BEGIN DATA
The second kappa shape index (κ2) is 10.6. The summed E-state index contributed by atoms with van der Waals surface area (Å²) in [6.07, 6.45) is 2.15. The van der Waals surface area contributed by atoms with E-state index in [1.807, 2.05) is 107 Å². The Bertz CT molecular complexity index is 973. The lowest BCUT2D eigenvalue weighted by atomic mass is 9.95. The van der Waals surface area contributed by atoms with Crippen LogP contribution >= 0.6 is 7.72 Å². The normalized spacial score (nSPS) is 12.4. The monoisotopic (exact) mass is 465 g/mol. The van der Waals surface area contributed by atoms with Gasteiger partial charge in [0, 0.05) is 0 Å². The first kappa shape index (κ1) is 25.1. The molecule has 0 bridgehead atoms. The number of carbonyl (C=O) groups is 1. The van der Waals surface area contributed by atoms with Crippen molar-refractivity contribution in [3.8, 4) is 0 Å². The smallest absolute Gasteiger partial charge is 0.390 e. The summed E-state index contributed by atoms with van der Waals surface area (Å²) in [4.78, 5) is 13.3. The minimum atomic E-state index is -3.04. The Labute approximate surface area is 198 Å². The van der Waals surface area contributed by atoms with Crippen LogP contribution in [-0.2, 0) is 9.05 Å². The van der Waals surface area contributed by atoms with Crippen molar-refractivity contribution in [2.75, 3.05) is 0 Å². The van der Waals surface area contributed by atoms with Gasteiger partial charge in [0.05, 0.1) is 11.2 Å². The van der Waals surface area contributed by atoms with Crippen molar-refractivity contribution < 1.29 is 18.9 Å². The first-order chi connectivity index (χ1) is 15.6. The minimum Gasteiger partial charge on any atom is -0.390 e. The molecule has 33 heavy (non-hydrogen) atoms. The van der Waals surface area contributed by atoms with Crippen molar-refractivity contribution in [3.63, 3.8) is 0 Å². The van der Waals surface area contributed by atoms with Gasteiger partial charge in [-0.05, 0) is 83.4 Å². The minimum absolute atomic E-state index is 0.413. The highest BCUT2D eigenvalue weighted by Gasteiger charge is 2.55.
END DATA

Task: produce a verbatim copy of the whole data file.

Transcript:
The second kappa shape index (κ2) is 10.6. The summed E-state index contributed by atoms with van der Waals surface area (Å²) in [6.07, 6.45) is 2.15. The van der Waals surface area contributed by atoms with E-state index in [1.807, 2.05) is 107 Å². The Bertz CT molecular complexity index is 973. The lowest BCUT2D eigenvalue weighted by atomic mass is 9.95. The van der Waals surface area contributed by atoms with Crippen LogP contribution >= 0.6 is 7.72 Å². The normalized spacial score (nSPS) is 12.4. The monoisotopic (exact) mass is 465 g/mol. The van der Waals surface area contributed by atoms with Gasteiger partial charge in [0, 0.05) is 0 Å². The first kappa shape index (κ1) is 25.1. The molecule has 0 bridgehead atoms. The number of carbonyl (C=O) groups is 1. The van der Waals surface area contributed by atoms with Crippen molar-refractivity contribution in [3.8, 4) is 0 Å². The smallest absolute Gasteiger partial charge is 0.390 e. The summed E-state index contributed by atoms with van der Waals surface area (Å²) in [4.78, 5) is 13.3. The minimum atomic E-state index is -3.04. The Labute approximate surface area is 198 Å². The van der Waals surface area contributed by atoms with Crippen LogP contribution in [-0.2, 0) is 9.05 Å². The van der Waals surface area contributed by atoms with Crippen molar-refractivity contribution in [2.75, 3.05) is 0 Å². The van der Waals surface area contributed by atoms with Gasteiger partial charge in [0.05, 0.1) is 11.2 Å². The van der Waals surface area contributed by atoms with Crippen molar-refractivity contribution < 1.29 is 18.9 Å². The first-order chi connectivity index (χ1) is 15.6. The minimum Gasteiger partial charge on any atom is -0.390 e. The molecule has 33 heavy (non-hydrogen) atoms. The van der Waals surface area contributed by atoms with Crippen molar-refractivity contribution in [3.63, 3.8) is 0 Å². The van der Waals surface area contributed by atoms with Gasteiger partial charge in [-0.05, 0) is 83.4 Å². The minimum absolute atomic E-state index is 0.413. The highest BCUT2D eigenvalue weighted by Gasteiger charge is 2.55.